Loski’s had quite the year. In February, the rapper found himself in court for allegations of possessing a firearm with intent to endanger life. Just months later, he’d released singles with Popcaan and Stormzy. ‘Music, Trial & Trauma: A Drill Story’ embodies the narrative of Big Skii’s turbulent year, but really it’s an accurate reflection of his life thus far.
Broken into three acts, and bound by evasive interludes, the record is one of the most honest portrayals from a drill artist we have heard yet. However, Loski proves that you cannot ignorantly label him under one genre. Elements of dancehall, afrobeats and west coast hip hop creep their way into the album’s sonics, completing a much more rounded project than many would’ve expected from Loose.
There are plenty of highlights over the 16 tracks, but here are 8 of VIPER’s favourites that we feel you should know about…
The blinded by the lights sample on Blinded (featuring Mike Skinner himself)
Failed to be bound to the conventions of a typical drill album, Loski enlists Brummy wordsmith – and all round legend – Mike Skinner for some spoken word. The Streets references don’t stop there either. ‘Blinded’ weaves samples from ‘Blinded by the Lights’ into Big Skii’s verses, and it works brilliantly.
Popcaan’s appreciation for U.K. music.
In his verse on ‘Avengers’, Popcaan pays homage to Dave, Stormzy, Kano and Loski, using them as metaphors for his personal success in music. He sprays his inherent Jamaican suave over a quick 16, showing up Fredo in the meantime.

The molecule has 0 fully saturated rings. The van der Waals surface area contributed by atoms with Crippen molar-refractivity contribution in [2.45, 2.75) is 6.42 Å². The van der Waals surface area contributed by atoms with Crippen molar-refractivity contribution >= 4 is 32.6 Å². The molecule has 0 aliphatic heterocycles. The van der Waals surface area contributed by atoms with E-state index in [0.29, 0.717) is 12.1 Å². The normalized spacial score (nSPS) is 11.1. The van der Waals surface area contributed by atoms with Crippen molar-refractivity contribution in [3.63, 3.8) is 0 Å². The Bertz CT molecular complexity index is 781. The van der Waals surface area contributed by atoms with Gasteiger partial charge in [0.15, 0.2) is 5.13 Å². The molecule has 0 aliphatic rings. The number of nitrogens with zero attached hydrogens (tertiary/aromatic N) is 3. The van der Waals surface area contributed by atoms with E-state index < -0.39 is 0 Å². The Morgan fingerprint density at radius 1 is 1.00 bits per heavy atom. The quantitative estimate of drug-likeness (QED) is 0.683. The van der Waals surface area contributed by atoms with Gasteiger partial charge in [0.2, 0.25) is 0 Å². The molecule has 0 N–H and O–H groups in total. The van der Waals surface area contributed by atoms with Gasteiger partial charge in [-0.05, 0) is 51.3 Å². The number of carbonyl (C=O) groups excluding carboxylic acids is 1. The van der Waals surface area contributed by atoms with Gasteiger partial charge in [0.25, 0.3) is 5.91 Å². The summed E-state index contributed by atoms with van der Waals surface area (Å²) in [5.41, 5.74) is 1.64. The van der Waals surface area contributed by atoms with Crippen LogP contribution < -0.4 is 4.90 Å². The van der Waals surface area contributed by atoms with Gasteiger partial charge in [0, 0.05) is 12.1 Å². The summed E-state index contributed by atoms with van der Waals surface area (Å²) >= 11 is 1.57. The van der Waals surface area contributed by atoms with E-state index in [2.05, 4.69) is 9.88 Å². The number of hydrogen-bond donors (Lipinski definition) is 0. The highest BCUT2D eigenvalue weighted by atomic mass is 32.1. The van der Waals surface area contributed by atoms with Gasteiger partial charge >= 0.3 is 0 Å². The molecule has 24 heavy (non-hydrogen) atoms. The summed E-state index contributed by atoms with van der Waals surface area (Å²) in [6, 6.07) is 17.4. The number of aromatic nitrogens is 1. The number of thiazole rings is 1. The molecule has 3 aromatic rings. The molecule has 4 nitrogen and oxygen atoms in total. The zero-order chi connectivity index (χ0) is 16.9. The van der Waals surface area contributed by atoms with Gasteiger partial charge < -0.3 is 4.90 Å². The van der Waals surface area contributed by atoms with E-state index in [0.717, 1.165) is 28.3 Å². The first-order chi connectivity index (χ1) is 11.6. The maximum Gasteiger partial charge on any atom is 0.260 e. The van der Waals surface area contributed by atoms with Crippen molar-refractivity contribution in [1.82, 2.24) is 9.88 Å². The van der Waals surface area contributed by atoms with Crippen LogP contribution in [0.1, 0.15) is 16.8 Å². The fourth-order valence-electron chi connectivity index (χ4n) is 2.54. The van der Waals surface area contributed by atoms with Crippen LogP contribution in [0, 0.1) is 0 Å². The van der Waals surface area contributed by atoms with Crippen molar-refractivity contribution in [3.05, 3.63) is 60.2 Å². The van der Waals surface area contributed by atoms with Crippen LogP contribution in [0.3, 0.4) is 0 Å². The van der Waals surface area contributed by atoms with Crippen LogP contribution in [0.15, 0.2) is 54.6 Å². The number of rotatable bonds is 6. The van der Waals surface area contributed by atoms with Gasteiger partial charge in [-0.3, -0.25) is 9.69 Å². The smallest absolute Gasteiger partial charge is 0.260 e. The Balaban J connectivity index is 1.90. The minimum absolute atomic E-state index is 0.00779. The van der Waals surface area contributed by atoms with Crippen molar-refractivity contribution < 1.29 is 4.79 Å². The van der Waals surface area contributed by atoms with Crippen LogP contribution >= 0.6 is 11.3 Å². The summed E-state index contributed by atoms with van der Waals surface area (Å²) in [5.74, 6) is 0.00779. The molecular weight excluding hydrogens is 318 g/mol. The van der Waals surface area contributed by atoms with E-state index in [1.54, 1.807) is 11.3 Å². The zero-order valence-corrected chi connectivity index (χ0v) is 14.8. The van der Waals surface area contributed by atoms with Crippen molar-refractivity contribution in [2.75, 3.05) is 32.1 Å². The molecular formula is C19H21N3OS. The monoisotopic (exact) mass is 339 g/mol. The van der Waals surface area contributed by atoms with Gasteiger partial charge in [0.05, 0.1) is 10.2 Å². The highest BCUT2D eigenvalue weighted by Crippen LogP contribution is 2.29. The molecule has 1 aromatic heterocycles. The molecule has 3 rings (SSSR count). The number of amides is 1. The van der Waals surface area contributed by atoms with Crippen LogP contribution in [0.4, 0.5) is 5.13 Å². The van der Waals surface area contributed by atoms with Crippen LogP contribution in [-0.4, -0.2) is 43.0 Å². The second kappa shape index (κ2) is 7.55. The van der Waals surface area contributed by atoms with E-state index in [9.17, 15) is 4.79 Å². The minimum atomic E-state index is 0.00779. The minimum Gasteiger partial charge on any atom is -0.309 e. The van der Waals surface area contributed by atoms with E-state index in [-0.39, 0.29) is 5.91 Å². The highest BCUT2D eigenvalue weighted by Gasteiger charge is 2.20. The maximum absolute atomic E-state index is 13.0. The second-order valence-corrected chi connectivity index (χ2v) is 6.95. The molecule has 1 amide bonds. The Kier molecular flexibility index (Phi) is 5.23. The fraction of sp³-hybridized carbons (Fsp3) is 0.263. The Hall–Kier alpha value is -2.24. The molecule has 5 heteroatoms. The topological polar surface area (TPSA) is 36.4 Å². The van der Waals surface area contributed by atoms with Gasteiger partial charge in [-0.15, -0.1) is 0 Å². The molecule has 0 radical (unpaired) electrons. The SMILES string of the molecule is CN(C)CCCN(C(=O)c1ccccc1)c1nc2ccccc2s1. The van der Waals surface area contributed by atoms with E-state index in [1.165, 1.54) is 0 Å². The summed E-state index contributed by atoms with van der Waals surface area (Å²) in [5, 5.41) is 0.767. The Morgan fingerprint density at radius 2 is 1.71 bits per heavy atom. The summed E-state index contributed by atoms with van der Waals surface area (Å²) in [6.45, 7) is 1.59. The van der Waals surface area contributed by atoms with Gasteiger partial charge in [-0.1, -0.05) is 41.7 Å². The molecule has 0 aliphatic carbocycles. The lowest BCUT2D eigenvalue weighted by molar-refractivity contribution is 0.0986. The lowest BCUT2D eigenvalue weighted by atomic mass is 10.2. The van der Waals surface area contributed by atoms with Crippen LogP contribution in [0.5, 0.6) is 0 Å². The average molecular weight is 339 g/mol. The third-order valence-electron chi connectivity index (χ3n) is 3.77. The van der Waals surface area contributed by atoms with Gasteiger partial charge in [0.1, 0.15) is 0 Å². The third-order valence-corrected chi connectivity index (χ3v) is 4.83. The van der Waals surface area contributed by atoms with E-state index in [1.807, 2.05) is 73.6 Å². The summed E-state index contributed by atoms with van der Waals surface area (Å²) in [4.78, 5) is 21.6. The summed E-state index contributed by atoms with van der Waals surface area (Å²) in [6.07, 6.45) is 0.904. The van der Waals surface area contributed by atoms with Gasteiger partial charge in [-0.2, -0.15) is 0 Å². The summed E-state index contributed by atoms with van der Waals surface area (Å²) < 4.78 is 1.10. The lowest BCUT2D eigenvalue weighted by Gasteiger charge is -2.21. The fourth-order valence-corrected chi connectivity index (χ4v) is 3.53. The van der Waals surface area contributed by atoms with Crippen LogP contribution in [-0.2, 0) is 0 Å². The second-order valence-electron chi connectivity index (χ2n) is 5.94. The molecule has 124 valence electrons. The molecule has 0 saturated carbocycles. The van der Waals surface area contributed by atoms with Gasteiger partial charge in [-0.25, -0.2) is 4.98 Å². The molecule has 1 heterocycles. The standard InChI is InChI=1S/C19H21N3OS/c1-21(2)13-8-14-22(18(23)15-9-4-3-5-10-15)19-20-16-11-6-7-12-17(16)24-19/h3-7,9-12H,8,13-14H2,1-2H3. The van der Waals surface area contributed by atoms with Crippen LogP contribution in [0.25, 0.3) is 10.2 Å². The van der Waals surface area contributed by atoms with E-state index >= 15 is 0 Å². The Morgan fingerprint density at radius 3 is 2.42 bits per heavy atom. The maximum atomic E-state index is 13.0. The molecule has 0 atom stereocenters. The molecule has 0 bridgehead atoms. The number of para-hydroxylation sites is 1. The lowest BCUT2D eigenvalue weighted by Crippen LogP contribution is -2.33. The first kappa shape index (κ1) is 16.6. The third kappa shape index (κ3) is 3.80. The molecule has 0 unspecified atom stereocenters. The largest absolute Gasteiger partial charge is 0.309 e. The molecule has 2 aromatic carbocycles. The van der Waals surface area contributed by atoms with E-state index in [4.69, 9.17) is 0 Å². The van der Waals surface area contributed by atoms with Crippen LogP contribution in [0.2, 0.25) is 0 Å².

The beat used for the intro and interludes
As the album is split into three parts, as Loski utilises interludes to enhance the authenticity of the album’s narrative. The atmospheric instrumental embodies drill’s restlessness, but adds off-kilter claps and whirring bass to set the different scenes that play out the record.
Loski is the master of drill narratives
Loski projects a narrative on his debut that is intrinsic with many rappers who are consistently marginalised and legally challenged by authorities. Features from Davido and Popcaan broaden the record’s soundscapes, but a lot of MTTADS still embodies the abrasiveness we love drill for.
The Harlam Spartans collaborations
It wouldn’t have been a Loski LP without a link up with Blanco and MizorMac. Both features come in the first act, with each rapper surveilling the drill-strumentals with equally braggadocios bars.
That organ/guitar combo on ‘Captain Hook‘
M1onthebeat never disappoints with his production. As soon as you hear his subdued tag in the opening melody of a drill tune, you know shit’s about to hit the fan. ‘Captain Hook’ is no different in this sense. The sinister organ/guitar tiptoes over M1’s trademark, hissing bass and under one of Loski’s infectious hooks.
That Bashy sample on Black
Like Bashy’s ‘Black Boys’, this cut’s poignant lyricism is both provocative and personal. Loski opens up about the mistakes he has made and his willingness to amend them, whilst questioning Harry Kane’s ability as England’s captain. The Kennington native examines racial inequality through many more metaphors on this track, making it well worth a listen.
“Basil Brush you’re hearing that boom”
As if everyone’s favourite fictional red fox made it onto Loski’s debut album. Referencing his classic “Ha Ha Ha! Boom! Boom!” catchphrase, to playfully describe the shot of a gun, the track also features OFB. If you are delving into Ski’s debut for drill, this track will definitely be one of your highlights.
Listen to Music, Trial & Trauma: A Drill Story…
Words by Liam Cattermole